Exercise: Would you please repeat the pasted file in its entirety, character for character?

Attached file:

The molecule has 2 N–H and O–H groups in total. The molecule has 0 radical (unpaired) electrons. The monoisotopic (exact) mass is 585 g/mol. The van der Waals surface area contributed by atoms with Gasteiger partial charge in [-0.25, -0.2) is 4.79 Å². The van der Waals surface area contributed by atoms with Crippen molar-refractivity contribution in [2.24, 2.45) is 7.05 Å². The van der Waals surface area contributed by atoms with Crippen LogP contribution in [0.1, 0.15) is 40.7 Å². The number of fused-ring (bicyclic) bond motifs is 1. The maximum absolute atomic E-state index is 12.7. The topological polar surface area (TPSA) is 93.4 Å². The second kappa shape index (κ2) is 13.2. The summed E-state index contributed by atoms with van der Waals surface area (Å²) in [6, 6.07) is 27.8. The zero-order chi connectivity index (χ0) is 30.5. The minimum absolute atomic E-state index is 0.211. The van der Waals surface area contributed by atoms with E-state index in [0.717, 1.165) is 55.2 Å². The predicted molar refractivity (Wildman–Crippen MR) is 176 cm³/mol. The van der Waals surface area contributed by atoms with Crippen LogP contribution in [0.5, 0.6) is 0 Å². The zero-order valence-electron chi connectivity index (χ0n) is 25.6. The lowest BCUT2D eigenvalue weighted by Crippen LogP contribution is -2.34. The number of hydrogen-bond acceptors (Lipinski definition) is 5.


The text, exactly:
The molecule has 2 N–H and O–H groups in total. The molecule has 0 radical (unpaired) electrons. The monoisotopic (exact) mass is 585 g/mol. The van der Waals surface area contributed by atoms with Gasteiger partial charge in [-0.25, -0.2) is 4.79 Å². The van der Waals surface area contributed by atoms with Crippen molar-refractivity contribution in [2.24, 2.45) is 7.05 Å². The van der Waals surface area contributed by atoms with Crippen LogP contribution in [0.1, 0.15) is 40.7 Å². The number of fused-ring (bicyclic) bond motifs is 1. The maximum absolute atomic E-state index is 12.7. The topological polar surface area (TPSA) is 93.4 Å². The second kappa shape index (κ2) is 13.2. The summed E-state index contributed by atoms with van der Waals surface area (Å²) in [6, 6.07) is 27.8. The zero-order chi connectivity index (χ0) is 30.5. The minimum absolute atomic E-state index is 0.211. The van der Waals surface area contributed by atoms with E-state index in [0.717, 1.165) is 55.2 Å². The predicted molar refractivity (Wildman–Crippen MR) is 176 cm³/mol. The van der Waals surface area contributed by atoms with Crippen LogP contribution in [0.5, 0.6) is 0 Å². The zero-order valence-electron chi connectivity index (χ0n) is 25.6. The lowest BCUT2D eigenvalue weighted by Crippen LogP contribution is -2.34. The number of hydrogen-bond acceptors (Lipinski definition) is 5.